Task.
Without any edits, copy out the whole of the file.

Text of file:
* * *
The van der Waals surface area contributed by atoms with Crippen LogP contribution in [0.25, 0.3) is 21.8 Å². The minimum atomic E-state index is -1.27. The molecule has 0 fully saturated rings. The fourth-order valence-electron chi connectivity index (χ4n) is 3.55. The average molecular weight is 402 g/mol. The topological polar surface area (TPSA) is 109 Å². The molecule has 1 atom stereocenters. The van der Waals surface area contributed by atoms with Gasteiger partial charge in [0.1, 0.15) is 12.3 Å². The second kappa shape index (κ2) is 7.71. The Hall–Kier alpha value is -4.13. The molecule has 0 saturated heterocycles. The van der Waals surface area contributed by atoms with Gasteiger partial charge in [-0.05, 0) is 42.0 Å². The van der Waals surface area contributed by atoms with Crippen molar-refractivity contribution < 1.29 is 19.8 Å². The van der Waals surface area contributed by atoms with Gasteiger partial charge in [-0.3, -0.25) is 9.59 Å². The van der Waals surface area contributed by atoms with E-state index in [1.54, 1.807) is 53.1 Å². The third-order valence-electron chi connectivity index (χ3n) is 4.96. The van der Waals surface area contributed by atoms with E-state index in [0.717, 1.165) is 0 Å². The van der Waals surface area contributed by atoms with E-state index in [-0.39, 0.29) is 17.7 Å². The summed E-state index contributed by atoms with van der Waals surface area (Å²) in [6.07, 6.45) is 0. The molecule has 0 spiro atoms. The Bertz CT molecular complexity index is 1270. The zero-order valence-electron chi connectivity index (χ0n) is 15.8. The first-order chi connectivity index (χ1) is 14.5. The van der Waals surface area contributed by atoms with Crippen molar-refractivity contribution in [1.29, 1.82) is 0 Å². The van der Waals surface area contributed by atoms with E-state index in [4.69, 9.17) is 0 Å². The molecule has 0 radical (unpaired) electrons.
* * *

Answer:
The van der Waals surface area contributed by atoms with Crippen LogP contribution in [0.25, 0.3) is 21.8 Å². The minimum atomic E-state index is -1.27. The molecule has 0 fully saturated rings. The fourth-order valence-electron chi connectivity index (χ4n) is 3.55. The average molecular weight is 402 g/mol. The topological polar surface area (TPSA) is 109 Å². The molecule has 1 atom stereocenters. The van der Waals surface area contributed by atoms with Gasteiger partial charge in [0.1, 0.15) is 12.3 Å². The second kappa shape index (κ2) is 7.71. The Hall–Kier alpha value is -4.13. The molecule has 0 saturated heterocycles. The van der Waals surface area contributed by atoms with Gasteiger partial charge in [-0.05, 0) is 42.0 Å². The van der Waals surface area contributed by atoms with Crippen molar-refractivity contribution < 1.29 is 19.8 Å². The van der Waals surface area contributed by atoms with Gasteiger partial charge in [-0.3, -0.25) is 9.59 Å². The van der Waals surface area contributed by atoms with E-state index in [1.54, 1.807) is 53.1 Å². The third-order valence-electron chi connectivity index (χ3n) is 4.96. The van der Waals surface area contributed by atoms with E-state index in [0.717, 1.165) is 0 Å². The van der Waals surface area contributed by atoms with E-state index in [-0.39, 0.29) is 17.7 Å². The summed E-state index contributed by atoms with van der Waals surface area (Å²) in [6.07, 6.45) is 0. The molecule has 0 spiro atoms. The Bertz CT molecular complexity index is 1270. The zero-order valence-electron chi connectivity index (χ0n) is 15.8. The first-order chi connectivity index (χ1) is 14.5. The van der Waals surface area contributed by atoms with Crippen molar-refractivity contribution in [1.29, 1.82) is 0 Å². The van der Waals surface area contributed by atoms with E-state index in [4.69, 9.17) is 0 Å². The molecule has 0 radical (unpaired) electrons.